Pressing Question

The Military Press is a tremendous shoulder exercise for all levels of strength trainers. Because your elbows are flared out during the exercise, most of the work is done by the lateral head of the deltoids; the anterior deltoid works only at the beginning of the movement. The Military Press is also an excellent exercise for the serratus anterior because this muscle group pulls the scapulae upward. (By the way, if you do Pullovers to work your serratus anterior, you are wasting your time—Pullovers work the muscles antagonistic to this muscle group.)

One common story I hear from frustrated trainers is the reason they don't perform either the Military Press or the Behind-the-Neck Press is that it hurts their shoulders. The typical scenario is this: they start with the Behind-the-Neck Press, then when that exercise becomes too painful they switch to the Military Press, which in short order pinches so badly they try the Incline Press and finally the Bench Press. Eventually, even the Bench Press causes pain, and they are forced to regress to a geek routine of Lateral Raises. Let's take a closer look at the real cause of shoulder pain.

There are several reasons the shoulder can become injured from overhead presses like the Military Press. The first is lack of attention to training the external rotators of the humerus. These muscles need special attention to prevent injury. According to sportsmedicine guru Dr. Mike Leahy, a muscle imbalance between the prime movers of the shoulders and the external rotators is one of the major causes of shoulder injury. Although it means setting aside your ego and performing exercises that don't allow you to use heavy weights, a few minutes a week performing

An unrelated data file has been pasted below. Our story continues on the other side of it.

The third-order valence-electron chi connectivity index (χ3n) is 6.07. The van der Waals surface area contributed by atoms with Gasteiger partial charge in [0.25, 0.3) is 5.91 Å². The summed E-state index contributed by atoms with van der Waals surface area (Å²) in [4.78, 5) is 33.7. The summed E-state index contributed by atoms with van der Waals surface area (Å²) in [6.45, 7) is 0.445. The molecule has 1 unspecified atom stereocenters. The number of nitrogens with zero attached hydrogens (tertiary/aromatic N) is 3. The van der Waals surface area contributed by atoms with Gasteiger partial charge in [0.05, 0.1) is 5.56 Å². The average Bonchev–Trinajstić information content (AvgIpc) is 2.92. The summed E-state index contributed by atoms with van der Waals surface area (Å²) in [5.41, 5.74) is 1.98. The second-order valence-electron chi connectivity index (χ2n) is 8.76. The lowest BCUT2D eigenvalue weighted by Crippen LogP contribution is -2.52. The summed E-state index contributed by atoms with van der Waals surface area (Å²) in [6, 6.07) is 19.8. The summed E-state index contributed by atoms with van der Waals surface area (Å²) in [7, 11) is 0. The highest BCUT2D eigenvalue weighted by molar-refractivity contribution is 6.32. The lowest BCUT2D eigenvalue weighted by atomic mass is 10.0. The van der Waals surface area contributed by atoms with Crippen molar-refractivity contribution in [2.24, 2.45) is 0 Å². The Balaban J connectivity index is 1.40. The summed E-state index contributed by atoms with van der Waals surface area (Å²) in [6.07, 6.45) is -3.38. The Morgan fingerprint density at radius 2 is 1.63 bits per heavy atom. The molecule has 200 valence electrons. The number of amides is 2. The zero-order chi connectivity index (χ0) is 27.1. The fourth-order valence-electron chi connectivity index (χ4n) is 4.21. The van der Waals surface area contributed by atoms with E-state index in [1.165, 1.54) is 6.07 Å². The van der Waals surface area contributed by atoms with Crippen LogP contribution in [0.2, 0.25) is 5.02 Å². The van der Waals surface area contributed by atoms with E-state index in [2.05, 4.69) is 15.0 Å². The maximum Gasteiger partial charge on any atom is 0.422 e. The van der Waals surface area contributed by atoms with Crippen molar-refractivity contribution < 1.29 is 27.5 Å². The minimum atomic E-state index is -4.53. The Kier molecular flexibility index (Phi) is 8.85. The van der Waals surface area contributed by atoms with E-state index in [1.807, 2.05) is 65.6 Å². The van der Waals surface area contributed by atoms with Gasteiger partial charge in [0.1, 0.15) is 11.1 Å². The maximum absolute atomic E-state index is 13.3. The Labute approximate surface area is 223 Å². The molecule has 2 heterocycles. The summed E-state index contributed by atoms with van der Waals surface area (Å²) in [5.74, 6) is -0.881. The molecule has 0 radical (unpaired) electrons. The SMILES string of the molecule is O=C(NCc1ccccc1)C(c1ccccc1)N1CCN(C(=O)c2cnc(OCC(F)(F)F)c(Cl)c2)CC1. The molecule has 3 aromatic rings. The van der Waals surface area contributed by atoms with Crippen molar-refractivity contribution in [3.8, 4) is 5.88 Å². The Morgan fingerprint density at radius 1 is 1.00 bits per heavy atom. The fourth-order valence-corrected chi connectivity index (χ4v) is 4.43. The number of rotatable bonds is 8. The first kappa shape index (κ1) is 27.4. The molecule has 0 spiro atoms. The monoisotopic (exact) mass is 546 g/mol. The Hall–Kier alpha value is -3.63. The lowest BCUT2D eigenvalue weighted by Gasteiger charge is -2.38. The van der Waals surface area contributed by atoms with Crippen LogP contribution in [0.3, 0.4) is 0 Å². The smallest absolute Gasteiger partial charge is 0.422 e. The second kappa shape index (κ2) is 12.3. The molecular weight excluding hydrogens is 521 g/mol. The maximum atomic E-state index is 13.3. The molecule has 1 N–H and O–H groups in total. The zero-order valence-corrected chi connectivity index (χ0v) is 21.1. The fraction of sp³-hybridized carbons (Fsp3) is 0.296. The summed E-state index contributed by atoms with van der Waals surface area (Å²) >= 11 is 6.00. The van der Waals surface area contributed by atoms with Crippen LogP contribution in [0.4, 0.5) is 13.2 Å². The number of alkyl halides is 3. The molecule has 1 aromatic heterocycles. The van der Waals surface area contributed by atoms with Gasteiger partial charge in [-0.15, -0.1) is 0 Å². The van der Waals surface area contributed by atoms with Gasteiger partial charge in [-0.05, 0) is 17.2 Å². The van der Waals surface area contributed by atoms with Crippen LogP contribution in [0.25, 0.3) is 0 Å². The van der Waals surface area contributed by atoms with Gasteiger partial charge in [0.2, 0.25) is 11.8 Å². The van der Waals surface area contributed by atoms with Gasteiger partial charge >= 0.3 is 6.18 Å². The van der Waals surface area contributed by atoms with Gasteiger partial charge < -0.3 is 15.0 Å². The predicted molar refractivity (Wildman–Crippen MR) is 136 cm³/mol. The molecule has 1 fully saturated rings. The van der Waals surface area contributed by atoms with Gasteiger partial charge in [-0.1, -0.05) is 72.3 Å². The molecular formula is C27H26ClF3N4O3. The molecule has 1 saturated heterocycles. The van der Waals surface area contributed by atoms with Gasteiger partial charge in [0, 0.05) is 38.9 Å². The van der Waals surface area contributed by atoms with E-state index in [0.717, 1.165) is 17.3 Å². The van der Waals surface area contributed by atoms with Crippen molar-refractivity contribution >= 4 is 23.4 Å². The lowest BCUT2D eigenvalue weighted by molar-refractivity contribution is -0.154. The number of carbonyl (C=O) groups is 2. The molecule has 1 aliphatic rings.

"To achieve that melon-iike deltoid shape you need to develop each head of the shoulders equally."

Mohammed Makkaway iras one of the most symmetrical bodybuilders of the 1980s, largely because of his excellent shoulder development!

exercises for the external rotators will do wonders for preventing chronic shoulder problems. (For a complete selection of exercises for the external rotators, refer to Chapter 14.)

Another reason many bodybuilders develop problems from overhead presses is muscle imbalances. If bodybuilders don't perform enough work for their upper-back muscles, particularly those that help extend the spine, they develop a humpback appearance that is more appropriate for primates. According to Paul Chek, bodybuilders with this type of posture put considerable stress on the shoulder capsule when they perform Behind-the-Neck Presses, a stress that can eventually cause permanent instability in the joint. Chek says this stress can also strain the upper-back muscle called the levator scapulae that, when strained, is responsible for causing that chronic "crick" in your neck that makes it painful to turn your head. So it's not that the Behind-the-Neck Press is such a bad exercise, but more to the point, you have to have good posture to be able to perform it correctly!

Another problem with overhead pressing is that most trainers simply don't know what the hell they're doing! The most common technical fault is not performing the exercise throughout a full range of motion, preferring instead to lower the weight only to ear level. Although you will get considerable triceps training out of this practice, you will get very little in terms of shoulder development, and this may contribute to the development of postural problems that can eventually cause injury.

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